Foreign Correspondents’ Club of China president and Los Angeles Times Beijing Bureau Chief Jonathan Kaiman has publicly apologised after he was accused of sexual misconduct by a former friend.
Foreign journalists in China called for Kaiman to respond publicly after law student Laura Tucker posted an account on Thursday of an incident from 2013, in which she felt Kaiman had pressured her into having sex with him.
Tucker, who became friends with Kaiman when she moved to Beijing in 2011 – and is now based in the US – wrote that, after going to a nightclub with a group of friends, she and Kaiman went back to her apartment. They started to become intimate but – after a few minutes – she decided she did not want to continue and told him she wanted to stop, she wrote.
“I was pressured into sex by an opportunistic friend. I explicitly voiced my lack of consent several times, and my words had no effect. Jon did not listen to me, did not respect my wishes or my space, and wasn’t open to the evening ending another way.”
According to Tucker, Kaiman made no move to get up from the bed, and acted as if he did not believe that she knew what she wanted, though she had said “no” and “I don’t want to do this.”
“I remember that he made me feel very pressured and very awkward, like it was too late to back out,” she wrote.
At that point, she said that she felt “the next form of resistance would have been to yell at him, or to call somebody, or to leave the apartment.” She ultimately decided that the “easiest, least confrontational way forward was to place male satisfaction above my own desires and to go back to the bed… We had sex, and I felt gross for all of it.”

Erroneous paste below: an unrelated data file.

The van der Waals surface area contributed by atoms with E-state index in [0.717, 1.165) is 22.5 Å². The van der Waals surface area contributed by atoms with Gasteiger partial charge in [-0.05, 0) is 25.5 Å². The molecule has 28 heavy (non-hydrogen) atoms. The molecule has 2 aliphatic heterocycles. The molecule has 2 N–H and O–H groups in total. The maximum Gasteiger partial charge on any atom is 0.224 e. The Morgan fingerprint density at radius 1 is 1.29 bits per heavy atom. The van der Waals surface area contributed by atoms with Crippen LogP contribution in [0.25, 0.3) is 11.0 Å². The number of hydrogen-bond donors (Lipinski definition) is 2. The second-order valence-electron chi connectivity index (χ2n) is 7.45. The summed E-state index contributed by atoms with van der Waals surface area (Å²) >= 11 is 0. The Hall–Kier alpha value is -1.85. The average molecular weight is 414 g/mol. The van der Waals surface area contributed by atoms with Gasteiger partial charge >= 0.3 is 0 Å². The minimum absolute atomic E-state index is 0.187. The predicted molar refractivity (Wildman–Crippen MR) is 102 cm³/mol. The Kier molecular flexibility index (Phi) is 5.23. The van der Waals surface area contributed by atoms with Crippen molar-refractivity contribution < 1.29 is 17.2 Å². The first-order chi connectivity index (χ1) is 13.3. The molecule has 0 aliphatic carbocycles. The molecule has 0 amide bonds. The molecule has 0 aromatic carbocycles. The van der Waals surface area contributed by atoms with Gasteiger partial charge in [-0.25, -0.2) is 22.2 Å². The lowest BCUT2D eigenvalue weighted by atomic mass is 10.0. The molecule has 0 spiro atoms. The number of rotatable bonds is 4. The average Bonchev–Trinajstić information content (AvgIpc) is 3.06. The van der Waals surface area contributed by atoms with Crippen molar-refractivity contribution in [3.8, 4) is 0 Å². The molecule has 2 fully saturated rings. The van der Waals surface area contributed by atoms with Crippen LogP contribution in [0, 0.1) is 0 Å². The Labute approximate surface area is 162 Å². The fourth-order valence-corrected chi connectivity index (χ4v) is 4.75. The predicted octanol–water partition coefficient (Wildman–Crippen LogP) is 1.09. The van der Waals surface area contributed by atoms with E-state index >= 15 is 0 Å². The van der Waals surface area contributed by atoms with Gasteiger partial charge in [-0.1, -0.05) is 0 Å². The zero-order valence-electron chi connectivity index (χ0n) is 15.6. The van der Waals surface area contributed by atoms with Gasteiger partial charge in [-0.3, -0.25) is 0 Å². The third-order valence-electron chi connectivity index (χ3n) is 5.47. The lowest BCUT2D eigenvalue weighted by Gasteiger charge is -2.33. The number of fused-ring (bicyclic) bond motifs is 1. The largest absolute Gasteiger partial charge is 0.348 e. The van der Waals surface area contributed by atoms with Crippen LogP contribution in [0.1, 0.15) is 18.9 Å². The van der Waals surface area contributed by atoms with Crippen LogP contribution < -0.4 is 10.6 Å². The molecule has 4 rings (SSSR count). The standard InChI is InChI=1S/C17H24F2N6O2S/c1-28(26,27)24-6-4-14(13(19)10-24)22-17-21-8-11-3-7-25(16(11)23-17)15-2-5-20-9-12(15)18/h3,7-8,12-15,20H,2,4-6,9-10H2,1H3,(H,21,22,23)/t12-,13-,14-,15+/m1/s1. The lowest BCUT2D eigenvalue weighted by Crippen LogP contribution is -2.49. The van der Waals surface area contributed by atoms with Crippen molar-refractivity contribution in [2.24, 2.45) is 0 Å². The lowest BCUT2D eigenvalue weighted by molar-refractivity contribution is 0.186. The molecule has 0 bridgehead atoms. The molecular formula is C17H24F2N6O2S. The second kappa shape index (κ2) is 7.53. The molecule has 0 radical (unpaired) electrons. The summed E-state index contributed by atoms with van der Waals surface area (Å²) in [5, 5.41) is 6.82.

A friend of Tucker’s who wished to remain anonymous corroborated her account to HKFP, saying that Tucker told her the story days after it occurred. She said, at the time, Tucker was upset by the incident and felt betrayed by Kaiman, who was her first friend in Beijing: “She was distraught about the situation… But – the way she told it then and the way she tells it now – is she spent a considerable amount of time getting him to leave and he just wouldn’t leave.”
Kaiman tweeted on Thursday afternoon in response to Tucker’s allegation.
“@laura_tucker, I am so, so deeply sorry — I did not in any way mean to pressure you into an unwanted or uncomfortable sexual encounter, and I thought we had talked through the issue as peers and friends.”
“However, I very clearly didn’t understand the extent of your feelings. I’m sorry I caused you pain, as that was never my intention. It would be wrong for me to think I could offer any remedy or solution here, but if you’d like to talk — either directly or through an intermediary — or anything else, please let me know.”
Tucker wrote that, after the incident, she awoke feeling very angry and sent him an email. Shortly afterwards Kaiman called her and apologised, but Tucker wrote that – later – when they met up to talk about it, he tried to renege on his apology and turned the conversation into a debate about how much she shared the blame.
“I very clearly remember near the end of our conversation he said: ‘I don’t think this makes me a monster.’ But I had never accused him of being a monster, and suddenly the whole discussion felt pointless.”
1/3 @laura__tucker, I am so, so deeply sorry — I did not in any way mean to pressure you into an unwanted or uncomfortable sexual encounter, and I thought we had talked through the issue as peers and friends. https://t.co/6vDvjTsMwp
— Jonathan Kaiman (@JRKaiman) January 11, 2018
Journalists at the Washington Post, Financial Times and Agence France-Press were among those on Twitter calling for Kaiman and the FCC to respond on Thursday.
Tucker said she shared her story as the incident returned to the front of her mind in October – when the #MeToo movement against sexual harassment swept through the west, as she wanted to add her voice to the broader outcry against sexual misconduct.
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